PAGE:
5th Street Bridge FAQs


  1. What should I expect during construction?

    Construction will begin on Thursday, April 15, 2021 and continue for six months.

    What you will hear:

    Construction noise between 7 a.m. to 7 p.m. six days per week, some evenings and Sundays

    What you will see:

    • crews, equipment, and materials
    • site office
    • bridge scaffolding
    • traffic congestion around bridge
    • detour and safety signage
  2. Will the bridge remain open to vehicle traffic?

    Yes, the bridge will remain open during construction. Traffic will be reduced to a single lane with alternating flows. Brief intermittent periods of full closure may still be required at times.

    The current project budget estimates include additional costs of $700,000 to keep the bridge open to one lane of traffic during construction.  Although the project budget would be $700,000 less if the bridge were fully closed, the City of Courtenay recognizes that a full closure of the bridge would result in significant impacts the community

  3. Why does bridge traffic need to be reduced to one lane?

    The 5th Street Bridge is coated in lead paint that must be removed to address the corrosion within the steel. To protect the surrounding environment, the bridge will need to be wrapped for a significant portion the project. Metal scaffolding around the bridge will be covered to prevent lead paint and other contaminants from entering the marine environment and surrounding area. This scaffolding will limit the available lane width on the bridge as well as reduce overhead clearance.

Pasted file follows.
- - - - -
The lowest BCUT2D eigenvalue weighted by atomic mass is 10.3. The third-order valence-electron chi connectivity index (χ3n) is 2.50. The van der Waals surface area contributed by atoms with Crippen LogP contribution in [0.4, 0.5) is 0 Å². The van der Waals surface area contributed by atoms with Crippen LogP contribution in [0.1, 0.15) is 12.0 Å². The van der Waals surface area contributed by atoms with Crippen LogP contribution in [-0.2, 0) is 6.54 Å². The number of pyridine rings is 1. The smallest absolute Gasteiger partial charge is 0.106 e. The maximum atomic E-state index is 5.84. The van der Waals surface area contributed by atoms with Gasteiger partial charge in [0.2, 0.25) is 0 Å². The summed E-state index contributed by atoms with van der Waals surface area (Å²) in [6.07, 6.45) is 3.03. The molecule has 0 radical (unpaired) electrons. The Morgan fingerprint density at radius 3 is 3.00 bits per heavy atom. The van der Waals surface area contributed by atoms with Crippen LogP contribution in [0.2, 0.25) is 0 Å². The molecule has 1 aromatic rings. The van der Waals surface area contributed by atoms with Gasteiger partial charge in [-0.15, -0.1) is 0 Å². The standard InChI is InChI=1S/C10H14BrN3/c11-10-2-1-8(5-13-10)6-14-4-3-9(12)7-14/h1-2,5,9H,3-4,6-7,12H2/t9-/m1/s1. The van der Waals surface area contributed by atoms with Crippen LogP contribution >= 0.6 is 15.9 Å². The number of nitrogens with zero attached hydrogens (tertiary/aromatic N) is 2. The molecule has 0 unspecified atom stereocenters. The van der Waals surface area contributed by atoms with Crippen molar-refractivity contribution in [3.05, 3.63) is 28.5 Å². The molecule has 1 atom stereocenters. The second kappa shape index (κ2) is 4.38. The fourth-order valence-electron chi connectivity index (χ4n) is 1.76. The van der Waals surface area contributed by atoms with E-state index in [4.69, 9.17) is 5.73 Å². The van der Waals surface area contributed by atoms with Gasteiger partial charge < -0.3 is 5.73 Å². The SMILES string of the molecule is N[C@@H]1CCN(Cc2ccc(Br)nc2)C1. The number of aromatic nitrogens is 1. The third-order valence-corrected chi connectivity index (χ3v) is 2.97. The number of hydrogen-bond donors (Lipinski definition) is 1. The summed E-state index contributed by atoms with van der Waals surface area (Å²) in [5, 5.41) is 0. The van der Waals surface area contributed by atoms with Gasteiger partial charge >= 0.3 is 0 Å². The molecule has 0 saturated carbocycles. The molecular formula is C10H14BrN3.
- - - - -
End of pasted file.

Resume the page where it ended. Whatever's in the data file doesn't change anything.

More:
4. How will traffic patterns be changing on roads around the bridge during construction?


    Leaving downtown by vehicle:

    Access the 5th Street Bridge by travelling north on Cliffe Avenue to the laneway below the Native Sons Hall, to 1st Street, then right on Anderton Avenue. This detour will provide a waiting area for vehicles crossing the bridge. Consider turning left on Anderton Avenue at 1st Street to the Condensory Bridge. Eastbound vehicles will not be able to access the bridge from 5th Street.

    Commuters should anticipate numerous changes to traffic flow in the area, including temporary traffic signals, signage, and traffic control personnel at various locations in and around the construction zone.